Instead, it was former dual European champion Pippa Funnell (GBR) who produced the counting score, 41.0, on the inexperienced nine-year-old Sandman 7. “I think the horse was a little nervous with all the people and the atmosphere and I know he could have done better but, for this stage of his career, I am very pleased with him,” she said of the gelding by Sandro Boy that she bought from Germany as a six-year-old.

“It’s a huge honour to be in the team. I was a little surprised, but I’m thrilled to be with William [Fox-Pitt] and Nicola [Wilson] again, and Kitty [King] has been going so well. What is exciting is the strength and depth we’ve got. Every one of the 12 British riders here could get a medal.”

The cost of one Cross Country mistake covers the top four teams after Dressage. France and Sweden, the bronze and silver team medallists in Malmö (SWE), are now in third and fourth positions and looking good in their quest to secure qualification for the Olympic Games in Rio next year.

Niklas Lindbäck (SWE), a team silver medallist in 2013, is best of the Swedish team in 10th place with a score of 38.1 on the 12-year-old bay mare Cendrillon. “I tried to do my best to help the team,” he said. “My horse did some amazing trot work but was a little bit tense in the canter. We struggled to keep it together but she was doing her best for me.

“We still have a long way to go as a team but if we do our usual Cross Country performance we should get there [to Rio]. However, we’re not thinking about that too much; we’re competing for medals!”



Nach dem 1. Tag Dressur: Statements aus der FEI-Pressemitteilung:

Youth proved no barrier at the Longines FEI European Eventing Championship at Blair Castle (GBR) when 21-year-old Holly Woodhead (GBR) and DHI Lupison took the lead after the first day of Dressage with the outstanding score of 31.7 penalties.

And Michael Jung (GER), the defending champion, produced a masterful display on the youngest horse in the field, the eight-year-old fischerTakinou, and is in second place on 33.5.

The first two British team riders, Kitty King, who is lying fifth on Persimmon, and Nicola Wilson, in third place on One Two Many, both scored under 40 and have put the host nation in the lead at this early stage of the competition.

Woodhead, an individual silver medallist at the 2014 Young Rider European Championship, has only ridden at three-star level a handful of times, but a win in the national under-25 championships and her ability to score highly in the Dressage arena prompted the selectors to give her valuable experience at senior level.

“My team mates told me to try to stay focussed and to enjoy myself,” said Woodhead, who produced a beautifully soft test on the 11-year-old Irish Sport Horse gelding by Lupicor.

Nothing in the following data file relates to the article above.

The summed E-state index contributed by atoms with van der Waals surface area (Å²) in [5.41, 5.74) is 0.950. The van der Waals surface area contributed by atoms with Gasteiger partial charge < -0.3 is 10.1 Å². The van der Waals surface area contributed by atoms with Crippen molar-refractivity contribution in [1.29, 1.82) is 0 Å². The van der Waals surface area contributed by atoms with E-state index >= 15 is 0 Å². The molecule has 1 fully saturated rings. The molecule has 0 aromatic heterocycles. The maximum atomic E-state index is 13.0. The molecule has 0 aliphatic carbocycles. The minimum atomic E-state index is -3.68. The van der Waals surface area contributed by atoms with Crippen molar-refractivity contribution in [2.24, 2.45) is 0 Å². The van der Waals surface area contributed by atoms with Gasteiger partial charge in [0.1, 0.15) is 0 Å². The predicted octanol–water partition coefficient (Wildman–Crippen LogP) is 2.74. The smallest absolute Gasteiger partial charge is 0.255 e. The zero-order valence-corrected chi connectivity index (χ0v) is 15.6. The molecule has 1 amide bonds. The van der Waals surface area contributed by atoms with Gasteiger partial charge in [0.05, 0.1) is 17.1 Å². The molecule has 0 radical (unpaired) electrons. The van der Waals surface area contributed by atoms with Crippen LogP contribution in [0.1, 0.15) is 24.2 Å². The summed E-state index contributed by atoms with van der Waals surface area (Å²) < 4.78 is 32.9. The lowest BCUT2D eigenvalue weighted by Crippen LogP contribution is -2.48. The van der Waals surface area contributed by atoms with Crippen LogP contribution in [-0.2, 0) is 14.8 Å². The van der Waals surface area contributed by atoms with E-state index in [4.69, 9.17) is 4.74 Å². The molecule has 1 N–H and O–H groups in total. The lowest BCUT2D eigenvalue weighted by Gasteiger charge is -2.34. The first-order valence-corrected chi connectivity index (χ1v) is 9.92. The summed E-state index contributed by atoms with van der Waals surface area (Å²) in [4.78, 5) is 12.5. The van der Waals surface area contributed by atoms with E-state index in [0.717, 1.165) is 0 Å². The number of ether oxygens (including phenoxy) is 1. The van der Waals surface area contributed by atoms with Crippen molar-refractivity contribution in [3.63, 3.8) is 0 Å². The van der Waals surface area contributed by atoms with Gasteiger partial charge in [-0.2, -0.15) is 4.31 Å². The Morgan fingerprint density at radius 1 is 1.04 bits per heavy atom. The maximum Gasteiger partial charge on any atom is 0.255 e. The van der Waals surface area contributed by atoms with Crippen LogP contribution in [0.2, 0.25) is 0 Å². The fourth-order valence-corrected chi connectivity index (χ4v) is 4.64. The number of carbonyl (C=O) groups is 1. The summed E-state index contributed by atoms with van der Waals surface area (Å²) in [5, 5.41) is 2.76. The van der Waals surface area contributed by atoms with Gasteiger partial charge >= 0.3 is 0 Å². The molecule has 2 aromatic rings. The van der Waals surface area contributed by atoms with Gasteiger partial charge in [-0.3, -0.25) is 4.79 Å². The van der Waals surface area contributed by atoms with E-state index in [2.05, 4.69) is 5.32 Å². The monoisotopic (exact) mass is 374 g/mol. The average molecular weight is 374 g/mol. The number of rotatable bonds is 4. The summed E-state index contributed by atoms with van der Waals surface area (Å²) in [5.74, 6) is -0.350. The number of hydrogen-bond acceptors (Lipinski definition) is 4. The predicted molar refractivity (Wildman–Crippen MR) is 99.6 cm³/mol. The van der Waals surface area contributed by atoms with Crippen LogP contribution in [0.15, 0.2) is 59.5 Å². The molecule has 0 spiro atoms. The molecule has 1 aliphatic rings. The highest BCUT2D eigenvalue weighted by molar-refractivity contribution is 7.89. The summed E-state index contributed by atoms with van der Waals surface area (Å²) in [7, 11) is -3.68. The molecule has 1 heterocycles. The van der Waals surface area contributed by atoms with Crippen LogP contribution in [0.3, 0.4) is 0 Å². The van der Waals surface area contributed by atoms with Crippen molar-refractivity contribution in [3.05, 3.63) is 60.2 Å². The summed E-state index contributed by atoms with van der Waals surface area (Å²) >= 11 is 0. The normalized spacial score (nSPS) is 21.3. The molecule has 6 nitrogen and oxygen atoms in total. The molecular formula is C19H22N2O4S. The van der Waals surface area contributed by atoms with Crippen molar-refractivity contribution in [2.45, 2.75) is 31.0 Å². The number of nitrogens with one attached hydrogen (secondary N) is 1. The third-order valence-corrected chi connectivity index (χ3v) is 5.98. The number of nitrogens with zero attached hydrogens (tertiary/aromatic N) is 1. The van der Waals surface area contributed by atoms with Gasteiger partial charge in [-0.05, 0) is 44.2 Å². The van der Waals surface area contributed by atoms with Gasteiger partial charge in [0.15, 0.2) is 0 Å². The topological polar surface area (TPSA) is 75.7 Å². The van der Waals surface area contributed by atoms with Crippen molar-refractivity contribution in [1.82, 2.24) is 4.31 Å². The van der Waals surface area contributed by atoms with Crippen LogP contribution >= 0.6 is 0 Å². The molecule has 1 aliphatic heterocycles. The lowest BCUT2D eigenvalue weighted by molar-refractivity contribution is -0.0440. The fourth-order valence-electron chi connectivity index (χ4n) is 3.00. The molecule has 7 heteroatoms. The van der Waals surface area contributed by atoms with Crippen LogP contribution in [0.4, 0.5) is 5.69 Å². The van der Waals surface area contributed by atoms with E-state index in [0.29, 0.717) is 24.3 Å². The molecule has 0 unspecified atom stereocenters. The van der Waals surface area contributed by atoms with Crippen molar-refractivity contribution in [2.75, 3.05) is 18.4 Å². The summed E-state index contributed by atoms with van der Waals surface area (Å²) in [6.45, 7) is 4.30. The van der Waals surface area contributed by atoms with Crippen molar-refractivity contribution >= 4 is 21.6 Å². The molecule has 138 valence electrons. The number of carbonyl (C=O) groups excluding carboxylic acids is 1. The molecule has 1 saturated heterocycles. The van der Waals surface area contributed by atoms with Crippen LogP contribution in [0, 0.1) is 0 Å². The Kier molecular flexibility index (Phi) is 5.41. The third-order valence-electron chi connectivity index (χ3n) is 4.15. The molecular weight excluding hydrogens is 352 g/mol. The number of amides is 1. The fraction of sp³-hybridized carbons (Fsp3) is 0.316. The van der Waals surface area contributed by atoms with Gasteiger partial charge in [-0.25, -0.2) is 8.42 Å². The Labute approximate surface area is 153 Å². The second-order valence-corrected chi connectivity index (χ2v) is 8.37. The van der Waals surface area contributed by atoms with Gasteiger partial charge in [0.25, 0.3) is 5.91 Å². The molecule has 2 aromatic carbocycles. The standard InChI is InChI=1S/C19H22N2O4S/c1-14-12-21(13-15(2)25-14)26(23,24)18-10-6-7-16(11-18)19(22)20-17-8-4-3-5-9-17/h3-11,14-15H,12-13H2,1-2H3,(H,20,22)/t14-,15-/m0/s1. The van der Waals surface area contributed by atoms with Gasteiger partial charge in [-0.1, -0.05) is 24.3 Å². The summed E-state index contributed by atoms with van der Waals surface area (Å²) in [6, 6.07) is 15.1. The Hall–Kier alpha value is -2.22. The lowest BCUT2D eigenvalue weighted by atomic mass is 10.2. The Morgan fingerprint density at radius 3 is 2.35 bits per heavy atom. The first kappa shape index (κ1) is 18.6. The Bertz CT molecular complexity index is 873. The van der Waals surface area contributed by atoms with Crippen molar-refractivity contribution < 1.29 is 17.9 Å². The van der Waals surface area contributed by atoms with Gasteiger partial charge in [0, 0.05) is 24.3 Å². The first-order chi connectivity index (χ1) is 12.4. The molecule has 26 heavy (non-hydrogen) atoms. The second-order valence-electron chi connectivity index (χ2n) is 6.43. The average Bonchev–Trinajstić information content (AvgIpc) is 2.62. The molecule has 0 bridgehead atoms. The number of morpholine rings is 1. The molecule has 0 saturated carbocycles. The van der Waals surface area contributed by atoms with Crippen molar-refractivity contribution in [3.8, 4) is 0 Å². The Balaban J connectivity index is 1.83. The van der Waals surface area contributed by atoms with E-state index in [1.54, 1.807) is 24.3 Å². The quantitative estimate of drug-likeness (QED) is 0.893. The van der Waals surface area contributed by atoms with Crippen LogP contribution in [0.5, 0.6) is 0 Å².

Jung explained that he had chosen to ride FisherTakinou instead of his 2013 champion Halunke because he felt the chestnut Anglo-Arab, which he spotted as a six-year-old at Le Lion d’Angers (FRA), would cope better with the hills. “He is a wonderful horse,” said Jung. “He listens to you and is very relaxed.”

If Jung were to win gold again this weekend, he would equal British rider Ginny Elliot’s record, set in the 1980s, of three successive European titles on three different horses.

Nicola Wilson said the mood in the British camp was one of elation as two more individual riders, Laura Collett (Grand Manoeuvre), and Sarah Bullimore (Lilly Corinne), a late substitute for Dani Evans, have both scored personal bests and are in sixth and seventh places.

France have had an excellent day as well because their first rider, Thibaut Vallette, a Lieutenant-Colonel in the French army, scored 36.8 to lie fourth on Qing du Briot ENE HN, and Karim Florent Laghouag (Entebbe de Hus) is in eighth place on 38.7 to put the team into second place at this stage with Olympic qualification as the main goal.

“My horse has super paces but he can be a bit shy in the arena, so I was pleased that he felt able to show off here,” said 41-year-old Vallette, who is competing at his first championships. “I’m very proud to be on the team. I don’t mind going first, as I like to concentrate on myself at a competition rather than be distracted by watching other people.”

Dirk Schrade (GER) and the 16-year-old Hop And Skip, holders of European and world team gold medals, did their usual reliable job for the German team, which is in third place, and scored 43.1 to lie 11th individually.

As Schrade explained, their real job is on Saturday morning when the aim will be to give the team a confidence-boosting start on the Cross Country. “Dressage is not our best phase, but now we can both enjoy ourselves!” he said.

Sweden is currently in fourth place, ahead of Ireland, whose first rider, Joseph Murphy (Sportsfield Othello) was quickly re-routed from Burghley after Aoife Clark’s horse Vaguely North had to be withdrawn. “It’s been a rollercoaster week, but team spirits are great,” said Murphy.

Irish team rookie Padraig McCarthy has made a great start to his first championship and is in 15th place on a score of 46.6 with Simon Porloe, the horse formerly ridden on the British team by his fiancée Lucy Wiegersma in 2013.

“I’m pinching myself, it’s like a dream,” admitted McCarthy, who only started Eventing at novice level last year. He originally competed in Jumping, but gave up riding in 2003 to concentrate on his career in economics until meeting Wiegersma in 2011.

“It’s been quite a steep learning curve and Nick Turner [team manager] has taken quite a gamble giving me a shot,” said McCarthy, “but we have had some consistent form Cross Country and in the FEI Nations Cup™ this year.”


Statements / Infos:

Michi Jung, Ingrid Klimke und Bettina Hoy über die Geländestrecke: Statements

Das Los hat entschieden: Die Schweiz kommt nach den Gastgebern: Reihenfolge. Hoffen wir, dass wir dennoch nicht nur GB-Horses sehen werden im TV...

Stark's courses have a reputation for frightening riders...
Pippa Funnell am Dienstagabend, ob sie das Gelände schon abgegangen sei? - "Ja, leider. Jetzt kann ich noch eine Nacht mehr nicht gut schlafen..."